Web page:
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In the prehistoric Copper Age, long before cities, writing, or the invention of the wheel, Old Europe was among the most culturally rich regions in the world. Its inhabitants lived in prosperous agricultural towns. The ubiquitous goddess figurines found in their houses and shrines have triggered intense debates about women's roles. The Lost World of Old Europe is the accompanying catalog for an exhibition at New York University's Institute for the Study of the Ancient World. This superb volume features essays by leading archaeologists as well as breathtaking color photographs cataloguing the objects, some illustrated here for the first time. The heart of Old Europe was in the lower Danube valley, in contemporary Bulgaria and Romania. Old European coppersmiths were the most advanced metal artisans in the world. Their intense interest in acquiring copper, Aegean shells, and other rare valuables gave rise to far-reaching trading networks. In their graves, the bodies of Old European chieftains were adorned with pounds of gold and copper ornaments. Their funerals were without parallel in the Near East or Egypt. The exhibition represents the first time these rare objects have appeared in the United States. An unparalleled introduction to Old Europe's cultural, technological, and artistic legacy, The Lost World of Old Europe includes essays by Douglass Bailey, John Chapman, Cornelia-Magda Lazarovici, Ioan Opris and Catalin Bem, Ernst Pernicka, Dragomir Nicolae Popovici, Michel Séfériadès, and Vladimir Slavchev.

Origini Xxxvi

Author: Lorna Anguilano
Publisher: Gangemi Editore Spa
ISBN: 8849280246
Size: 70.79 MB
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THIS ISSUE CONTAINS INVESTIGATING DOMESTIC ECONOMY AT THE BEGINNING OF THE LATE CHALCOLITHIC IN EASTERN ANATOLIA: THE CASE OF ARSLANTEPE PERIOD VIII Cristiano Vignola, Francesca Balossi Restelli, Alessia Masi, Laura Sadori, Giovanni Siracusano KURA ARAXES CULTURE AREAS AND THE LATE 4TH AND EARLY 3RD MILLENNIA BC POTTERY FROM VELI SEVIN’S SURVEYS IN MALATYA AND ELAZIg, TURKEY Mitchell S. Rothman CULTURAL ENTANGLEMENT AT THE DAWN OF THE EGYPTIAN HISTORY: A VIEW FROM THE NILE FIRST CATARACT REGION Maria Carmela Gatto PASTORAL STATES: TOWARD A COMPARATIVE ARCHAEOLOGY OF EARLY KUSH Geoff Emberling A CLAY DOOR-LOCK SEALING FROM THE MIDDLE BRONZE AGE III TEMPLE AT TEL HAROR, ISRAEL Baruch Brandl, Eliezer D. Oren, Pirhiya Nahshoni CASE BASTIONE: A PREHISTORIC SETTLEMENT IN THE EREI UPLANDS (CENTRAL SICILY) Enrico Giannitrapani, Filippo Iannì, Salvatore Chilardi, Lorna Anguilano OLD OR NEW WAVES IN CAPO GRAZIANO DECORATIVE STYLES? Sara T. Levi, Maria Clara Martinelli, Paola Vertuani, John Ll.Williams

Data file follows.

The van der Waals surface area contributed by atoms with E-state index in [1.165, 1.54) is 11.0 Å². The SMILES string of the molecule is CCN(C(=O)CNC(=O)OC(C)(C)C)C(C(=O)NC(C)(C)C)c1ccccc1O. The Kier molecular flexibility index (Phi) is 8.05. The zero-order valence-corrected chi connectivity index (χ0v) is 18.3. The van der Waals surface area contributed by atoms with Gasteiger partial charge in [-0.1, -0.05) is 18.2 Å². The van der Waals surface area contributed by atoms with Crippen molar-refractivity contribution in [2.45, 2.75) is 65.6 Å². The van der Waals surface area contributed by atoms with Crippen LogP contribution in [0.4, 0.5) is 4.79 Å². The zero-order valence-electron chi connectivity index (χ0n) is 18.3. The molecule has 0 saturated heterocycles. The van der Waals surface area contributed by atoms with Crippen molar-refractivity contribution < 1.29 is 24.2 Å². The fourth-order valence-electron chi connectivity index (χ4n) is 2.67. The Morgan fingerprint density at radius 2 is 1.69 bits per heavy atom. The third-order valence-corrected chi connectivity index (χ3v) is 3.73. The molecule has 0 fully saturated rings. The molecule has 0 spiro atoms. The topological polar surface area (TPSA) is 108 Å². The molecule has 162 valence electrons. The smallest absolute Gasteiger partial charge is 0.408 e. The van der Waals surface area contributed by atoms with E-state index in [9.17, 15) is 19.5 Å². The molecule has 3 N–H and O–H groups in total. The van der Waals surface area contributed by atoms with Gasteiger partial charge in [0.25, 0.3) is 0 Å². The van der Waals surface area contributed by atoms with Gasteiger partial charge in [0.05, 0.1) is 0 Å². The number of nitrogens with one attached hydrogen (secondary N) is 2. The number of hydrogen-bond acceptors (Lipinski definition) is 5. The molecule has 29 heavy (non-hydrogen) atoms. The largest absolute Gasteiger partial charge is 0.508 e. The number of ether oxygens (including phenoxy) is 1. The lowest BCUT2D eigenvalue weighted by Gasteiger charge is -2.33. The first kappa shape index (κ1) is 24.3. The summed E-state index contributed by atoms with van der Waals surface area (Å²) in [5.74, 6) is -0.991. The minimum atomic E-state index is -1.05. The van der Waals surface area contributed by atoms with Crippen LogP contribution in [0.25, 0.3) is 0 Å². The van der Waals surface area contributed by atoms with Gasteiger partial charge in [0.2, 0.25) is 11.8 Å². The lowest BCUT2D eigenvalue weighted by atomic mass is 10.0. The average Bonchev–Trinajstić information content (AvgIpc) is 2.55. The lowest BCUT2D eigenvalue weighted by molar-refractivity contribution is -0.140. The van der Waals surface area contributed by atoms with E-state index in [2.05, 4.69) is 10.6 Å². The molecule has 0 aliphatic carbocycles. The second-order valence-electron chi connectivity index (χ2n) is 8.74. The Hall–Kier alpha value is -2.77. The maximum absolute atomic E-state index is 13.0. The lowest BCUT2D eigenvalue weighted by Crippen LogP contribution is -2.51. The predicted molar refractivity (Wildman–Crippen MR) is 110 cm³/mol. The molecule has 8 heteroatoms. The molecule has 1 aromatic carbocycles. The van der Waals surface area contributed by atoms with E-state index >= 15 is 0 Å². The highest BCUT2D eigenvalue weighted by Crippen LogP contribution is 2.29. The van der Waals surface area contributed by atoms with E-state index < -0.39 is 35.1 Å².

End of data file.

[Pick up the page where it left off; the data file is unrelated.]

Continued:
Resilience And Urban Risk Management

Author: Damien Serre
Publisher: CRC Press
ISBN: 0203072820
Size: 76.42 MB
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Resilience and Urban Risk Management presents the latest progress made in designing resilient towns, and identifies leads to be explored for attaining the objective of systematically integrating risks into urban environments The aim of the book is to provide guidance in designing and planning future cities, and to create a new form of risk management that does not ignore what already exists, but integrates it in the same way as if it were new. Resilience and Urban Risk Management is of interest to academics, architects, town planners and engineers concerned with the relationship between urban projects and the various aspects of the urban resilience concept via concrete applications and methodological or historical reflections. Damien SERRE, HDR, Professor Assistant at the Paris-Est University, EIVP, in charge of the “urban resilience” research section. The final objective of his research is to formalize knowledge useful for decision-making and helping in designing towns that are resilient when facing risks. His research is trans-disciplinary and in service of the city. Bruno BARROCA, Architect and Professor Assistant in Urban Engineering at the Paris-Est University, a member of the urban engineering team of the LEESU laboratory (Water, Environment and Urban Systems Laboratory). His research establishes links between geography, town planning and regional development. Applications cover assessment of urban vulnerability and integration of resilience objectives in urban projects located on territories subject to natural and technological risks. Richard LAGANIER, Professor in Geography at the Université Paris 7 Paris Diderot, Sorbonne Paris Cité, the PRODIG laboratory (Centre of Research for Organization and Distribution of Geographical Information). His research activities cover the study of relationships between risks linked with water and territories and analysis of the conditions needed for developing resilience. He is the author/co-author of a large number of works on hydrological extremes and their management.